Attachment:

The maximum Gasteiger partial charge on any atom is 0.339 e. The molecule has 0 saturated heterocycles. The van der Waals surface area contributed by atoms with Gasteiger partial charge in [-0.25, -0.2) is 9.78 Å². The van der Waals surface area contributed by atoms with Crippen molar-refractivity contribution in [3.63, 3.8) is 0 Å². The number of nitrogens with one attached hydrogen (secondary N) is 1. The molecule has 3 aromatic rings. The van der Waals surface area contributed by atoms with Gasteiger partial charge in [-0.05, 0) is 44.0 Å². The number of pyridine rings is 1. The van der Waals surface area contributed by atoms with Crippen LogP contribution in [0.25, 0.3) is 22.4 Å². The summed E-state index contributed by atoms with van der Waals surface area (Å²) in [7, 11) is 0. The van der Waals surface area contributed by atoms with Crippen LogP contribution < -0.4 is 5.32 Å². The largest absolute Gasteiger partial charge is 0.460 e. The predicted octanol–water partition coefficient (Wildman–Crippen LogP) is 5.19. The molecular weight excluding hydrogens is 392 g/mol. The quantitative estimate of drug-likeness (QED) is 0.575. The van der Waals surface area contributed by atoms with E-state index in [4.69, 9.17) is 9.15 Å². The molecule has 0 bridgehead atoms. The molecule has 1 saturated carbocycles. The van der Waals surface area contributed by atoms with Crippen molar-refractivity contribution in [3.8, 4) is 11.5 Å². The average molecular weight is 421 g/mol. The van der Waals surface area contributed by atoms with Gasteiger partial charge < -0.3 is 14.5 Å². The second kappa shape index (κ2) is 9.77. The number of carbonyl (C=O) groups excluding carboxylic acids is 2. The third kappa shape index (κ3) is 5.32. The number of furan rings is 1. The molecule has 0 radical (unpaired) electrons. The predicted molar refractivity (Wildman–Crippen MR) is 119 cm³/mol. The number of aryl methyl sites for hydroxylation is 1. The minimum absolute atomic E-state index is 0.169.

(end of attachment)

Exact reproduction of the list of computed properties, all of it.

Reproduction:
The maximum Gasteiger partial charge on any atom is 0.339 e. The molecule has 0 saturated heterocycles. The van der Waals surface area contributed by atoms with Gasteiger partial charge in [-0.25, -0.2) is 9.78 Å². The van der Waals surface area contributed by atoms with Crippen molar-refractivity contribution in [3.63, 3.8) is 0 Å². The number of nitrogens with one attached hydrogen (secondary N) is 1. The molecule has 3 aromatic rings. The van der Waals surface area contributed by atoms with Gasteiger partial charge in [-0.05, 0) is 44.0 Å². The number of pyridine rings is 1. The van der Waals surface area contributed by atoms with Crippen LogP contribution in [0.25, 0.3) is 22.4 Å². The summed E-state index contributed by atoms with van der Waals surface area (Å²) in [7, 11) is 0. The van der Waals surface area contributed by atoms with Crippen LogP contribution < -0.4 is 5.32 Å². The largest absolute Gasteiger partial charge is 0.460 e. The predicted octanol–water partition coefficient (Wildman–Crippen LogP) is 5.19. The molecular weight excluding hydrogens is 392 g/mol. The quantitative estimate of drug-likeness (QED) is 0.575. The van der Waals surface area contributed by atoms with E-state index in [4.69, 9.17) is 9.15 Å². The molecule has 0 bridgehead atoms. The molecule has 1 saturated carbocycles. The van der Waals surface area contributed by atoms with Crippen molar-refractivity contribution in [3.8, 4) is 11.5 Å². The average molecular weight is 421 g/mol. The van der Waals surface area contributed by atoms with Gasteiger partial charge < -0.3 is 14.5 Å². The second kappa shape index (κ2) is 9.77. The number of carbonyl (C=O) groups excluding carboxylic acids is 2. The third kappa shape index (κ3) is 5.32. The number of furan rings is 1. The molecule has 0 radical (unpaired) electrons. The predicted molar refractivity (Wildman–Crippen MR) is 119 cm³/mol. The number of aryl methyl sites for hydroxylation is 1. The minimum absolute atomic E-state index is 0.169.